The Rockford Register Star reports that city officials in Oregon, Ill. changed the name of a statue scheduled to be put up outside the local judicial center because the title was deemed "too polytheistic."
Sculptor David Seagraves said his work, originally titled "Demeter Over Illinois," was intended as a monument to fertility and agriculture. Donated by a local artists group, it is due to be erected in front of the Ogle County Judicial Center this fall.
When it goes up, however, it will carry the title "Agriculture, Mother of Civilization" following complaints from some religious leaders in town.
The Rev. Kent Svendsen didn't want the statue to go up at all, but compromised on the name change. He said the Demeter name might have been misunderstood as an advocation of idol worship or polytheism.
Coca-Cola has been forced to yank an ad for its new Zero drink in Scotland following complaints that its use of the term "psychos" was insensitive to the mentally disturbed, reports the Scotsman.
The ad campaign for the new product said many things in life would be better without a downside — "blind dates without the psychos," for example.
Mental health campaigners, however, described the word as "extremely derogatory" and stigmatizing to people with disabilities.
"Psycho is a term we are trying to dissuade people from using," said Linda Dunion of the See Me campaign. "It is used to trivialize serious mental illness and as a shorthand for horrendous crime."
Suffer the Scouts
City officials in Philadelphia have told the local Boy Scout council to reject the national body's ban on gay scout leaders or move out of the city-owned building it has occupied since 1928, reports the Philadelphia Inquirer.
Philadelphia Mayor John Street informed the Cradle of Liberty council, the third largest in the country with some 87,000 members, that its policy contradicts the city's non-discrimination ordinances. If the council refuses to change, he said, it must either move out or start paying fair-market-value rent.
Robert Bork Jr., a spokesman for the national scouting organization, says the group intends to fight the city's decision. He said the city of Philadelphia rents space to more than 75 community organizations, including 14 other youth organizations and several religious groups, and makes no effort to dictate those groups' policies.
A militant Islamic group in Indonesia has filed a formal complaint with police there, accusing the country's representative at the Miss Universe competition of acting indecently for parading around in public in a swimsuit, reports Reuters.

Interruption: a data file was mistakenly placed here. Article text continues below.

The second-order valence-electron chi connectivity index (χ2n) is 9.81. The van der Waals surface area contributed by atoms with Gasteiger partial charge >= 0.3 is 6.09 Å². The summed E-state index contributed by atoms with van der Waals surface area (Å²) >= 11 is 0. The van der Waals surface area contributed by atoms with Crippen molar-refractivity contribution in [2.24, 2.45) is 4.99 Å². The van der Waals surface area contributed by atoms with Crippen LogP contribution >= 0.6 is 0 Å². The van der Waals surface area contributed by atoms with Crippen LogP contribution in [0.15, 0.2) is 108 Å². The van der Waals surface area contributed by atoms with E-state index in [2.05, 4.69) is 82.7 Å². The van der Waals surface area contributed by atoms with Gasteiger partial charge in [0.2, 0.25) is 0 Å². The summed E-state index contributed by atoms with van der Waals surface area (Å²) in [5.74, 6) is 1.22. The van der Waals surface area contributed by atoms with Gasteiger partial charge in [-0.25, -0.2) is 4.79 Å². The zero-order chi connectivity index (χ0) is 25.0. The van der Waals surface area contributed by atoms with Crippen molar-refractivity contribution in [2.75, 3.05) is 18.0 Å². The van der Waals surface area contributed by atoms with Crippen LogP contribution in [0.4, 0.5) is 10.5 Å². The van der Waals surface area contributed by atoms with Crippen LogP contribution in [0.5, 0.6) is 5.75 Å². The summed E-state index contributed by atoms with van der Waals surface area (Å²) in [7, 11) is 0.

The Islamic Defenders Front accused Nadine Chandrawinata, who participated in last week's competition in Los Angeles, of insulting the dignity of Indonesian women everywhere. The group also filed a complaint against four people involved in organizing her participation in the event.
The offenses cited by the group carry potential sentences ranging from two to six years in jail.
Open and Honest Debate
A former Colorado governor is being pilloried for saying in a recent speech that some minorities tend to blame white racism for their troubles instead of openly and honestly confronting social and cultural issues that may be holding them back, according to the Rocky Mountain News.
In a speech to what was described by the paper as an audience including only a handful of people of color, former Gov. Richard Lamm told the Vail Symposium that Latinos remain an "underclass" in America because their culture is "not success-producing."
The comments were described as dangerous by Denver-area politicians, who said they only serve to fuel stereotypes and extremism instead of encouraging helpful dialogue.
"I couldn't believe that in this day and age that someone would be so open with a sense of bigotry and extremism," said Fidel "Butch" Montoya, a former city official and a leader of Confianza, a group of local Latino clergy.
The Never-Ending Flag Flap
A city councilman in Michigan's City of Flags, Davison, is urging local leaders to remove the state flag of Mississippi from a collection of 50 state flags flying in front of the municipal center because it incorporates the Confederate symbol in its top right corner, reports the Flint Journal.